Twenty-Five

25

Money. Power. Sex.

Studies show that these are the three primary human motivators from which all other motivations stem.

Everyone may not intellectually agree with them, but I’ll argue everyone emotionally understands them.

And therein lies the key distinction >> Show someone how to enhance their ability to achieve one or more of these >> earn more money, increase your personal or professional power or position, be more attractive or more appealing to the object(s) of your affection or desires >> and you’ll have their attention.

And getting others’ attention is the new currency in today’s content-soaked, attention-deficit, social media-saturated society.

Stay tuned-in…


Please share and click HERE for info on my Communichology course.

Get my articles and exclusive content with science-based insights to shiFt your communication from adequate to ass-kicking!


 

CWT-2: Buffet(t)

cwt-logo

Q&A on the Communichology™ of Pop Culture

Ricky Midway: So are we pronouncing this one buff-AY or buff-ETT?

Tom Leu: Both.

Both?

Yes, because I have a love/hate relationship with both.

You mean… “buffets” as in the “Old Country”-style large food conglomerations that are often over-populated particularly on Sunday mornings and on other assorted holidays?

Apropo description… Yes, that’s one of them.

And the other “buffet” you’re referring to is…?

Jimmy.

Jimmy Buffett? The singer/songwriter, “Margaritaville” dude?

The one and only.

So let me get this straight… this is about your love/hate relationship with food buffets (one T), and Jimmy Buffett (with two T’s) the musician?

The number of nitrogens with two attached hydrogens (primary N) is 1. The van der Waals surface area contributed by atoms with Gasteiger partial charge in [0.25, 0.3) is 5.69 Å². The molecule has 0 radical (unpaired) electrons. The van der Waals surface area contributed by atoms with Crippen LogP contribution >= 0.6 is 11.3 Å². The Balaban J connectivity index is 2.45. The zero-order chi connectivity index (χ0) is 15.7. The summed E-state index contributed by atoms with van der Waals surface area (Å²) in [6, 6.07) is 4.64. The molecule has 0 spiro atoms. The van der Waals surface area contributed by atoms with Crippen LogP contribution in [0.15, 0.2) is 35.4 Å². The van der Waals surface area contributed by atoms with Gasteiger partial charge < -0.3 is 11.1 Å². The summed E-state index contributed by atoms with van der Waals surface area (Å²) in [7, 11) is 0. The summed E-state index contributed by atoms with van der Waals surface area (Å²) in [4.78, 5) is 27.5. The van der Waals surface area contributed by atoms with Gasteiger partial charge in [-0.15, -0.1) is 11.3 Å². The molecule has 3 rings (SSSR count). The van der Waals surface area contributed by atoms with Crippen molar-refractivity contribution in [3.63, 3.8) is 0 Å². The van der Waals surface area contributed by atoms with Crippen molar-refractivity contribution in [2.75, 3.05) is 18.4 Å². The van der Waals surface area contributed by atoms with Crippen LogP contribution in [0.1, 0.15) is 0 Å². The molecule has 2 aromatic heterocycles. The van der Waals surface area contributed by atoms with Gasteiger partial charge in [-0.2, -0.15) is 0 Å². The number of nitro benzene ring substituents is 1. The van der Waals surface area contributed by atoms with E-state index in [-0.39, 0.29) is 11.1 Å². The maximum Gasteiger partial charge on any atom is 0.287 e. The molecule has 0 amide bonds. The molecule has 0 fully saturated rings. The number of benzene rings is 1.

Yes. And it’s hopefully going be “inspirational” in the process. Because I believe there’s a great lesson that exists within that which we like and dislike at the same time.

Okay. I’ll play along. So let’s start with buffet-style food. What’s the deal there?

It’s not so much the food as it is the way people act – around the food. I, like a lot of other people, love buffets for all the choices available. A plethora of seemingly unlimited food selections is one of my last surviving guilty pleasures in life. The whole “all-you-can-eat” concept is arguably a very unhealthy, yet alluring option. I hate buffets though because in my experience, most people’s manners go out the window at these places. With little regard for others who paid the same amount of money to be there; a lot of apparently very hungry individuals (and their impatient families) cut in line, crowd you, shoot you dirty looks, and otherwise operate as if they are more entitled to be there than you are.

Yeah… what the hell is that all about?

I think that as soon as some people enter a buffet-style-situation, a scarcity mentality kicks in and rears its ugly head. Despite the obvious abundance of food, these people seem to somehow, someway, begin to fear that the food is going to run out. That the well is going to dry up and they are literally going to starve to death right then and there in front of the turkey carving station… It’s really amazing to watch. The lesson here is that every time I witness this sort of behavior, it makes me (literally) step back and re-evaluate my own social etiquette and commit to improving myself because I don’t want to be that way, or worse, come off that way without realizing it…

And so you’re saying, (with your typical bit of exaggeration), that this scarcity mentality serves as a justification then for some people to be rude, inconsiderate, and intolerant?

Exactly; though I don’t think most even realize it whatsoever. This is why I rarely frequent buffets and actually hate them more than I love them.

Okay, but what does this have to do with Jimmy Buffett, the musician/marketing guru? I thought everyone liked Jimmy Buffett music? Scores of “parrotheads” flock to his annual summer concerts every year. You’re gonna piss off all the “Cheeseburger in Paradise” apologists by bashing him.